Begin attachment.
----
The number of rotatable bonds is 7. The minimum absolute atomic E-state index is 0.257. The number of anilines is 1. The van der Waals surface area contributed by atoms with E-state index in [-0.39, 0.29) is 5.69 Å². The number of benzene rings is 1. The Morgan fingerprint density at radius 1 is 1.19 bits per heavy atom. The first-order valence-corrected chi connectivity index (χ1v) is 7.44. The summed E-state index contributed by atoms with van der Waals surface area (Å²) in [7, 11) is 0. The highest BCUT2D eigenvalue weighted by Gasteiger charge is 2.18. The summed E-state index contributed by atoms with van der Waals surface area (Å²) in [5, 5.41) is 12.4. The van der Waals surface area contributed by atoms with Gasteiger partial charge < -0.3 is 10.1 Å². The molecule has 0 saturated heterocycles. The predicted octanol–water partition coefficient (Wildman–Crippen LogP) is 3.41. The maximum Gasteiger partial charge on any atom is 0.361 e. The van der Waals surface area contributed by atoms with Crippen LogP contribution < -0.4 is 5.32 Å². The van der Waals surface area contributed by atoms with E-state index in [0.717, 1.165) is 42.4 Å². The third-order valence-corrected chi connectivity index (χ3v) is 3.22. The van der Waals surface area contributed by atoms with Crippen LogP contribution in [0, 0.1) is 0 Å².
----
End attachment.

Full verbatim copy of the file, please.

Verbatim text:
The number of rotatable bonds is 7. The minimum absolute atomic E-state index is 0.257. The number of anilines is 1. The van der Waals surface area contributed by atoms with E-state index in [-0.39, 0.29) is 5.69 Å². The number of benzene rings is 1. The Morgan fingerprint density at radius 1 is 1.19 bits per heavy atom. The first-order valence-corrected chi connectivity index (χ1v) is 7.44. The summed E-state index contributed by atoms with van der Waals surface area (Å²) in [7, 11) is 0. The highest BCUT2D eigenvalue weighted by Gasteiger charge is 2.18. The summed E-state index contributed by atoms with van der Waals surface area (Å²) in [5, 5.41) is 12.4. The van der Waals surface area contributed by atoms with Gasteiger partial charge < -0.3 is 10.1 Å². The molecule has 0 saturated heterocycles. The predicted octanol–water partition coefficient (Wildman–Crippen LogP) is 3.41. The maximum Gasteiger partial charge on any atom is 0.361 e. The van der Waals surface area contributed by atoms with Crippen LogP contribution < -0.4 is 5.32 Å². The van der Waals surface area contributed by atoms with E-state index in [0.717, 1.165) is 42.4 Å². The third-order valence-corrected chi connectivity index (χ3v) is 3.22. The van der Waals surface area contributed by atoms with Crippen LogP contribution in [0, 0.1) is 0 Å².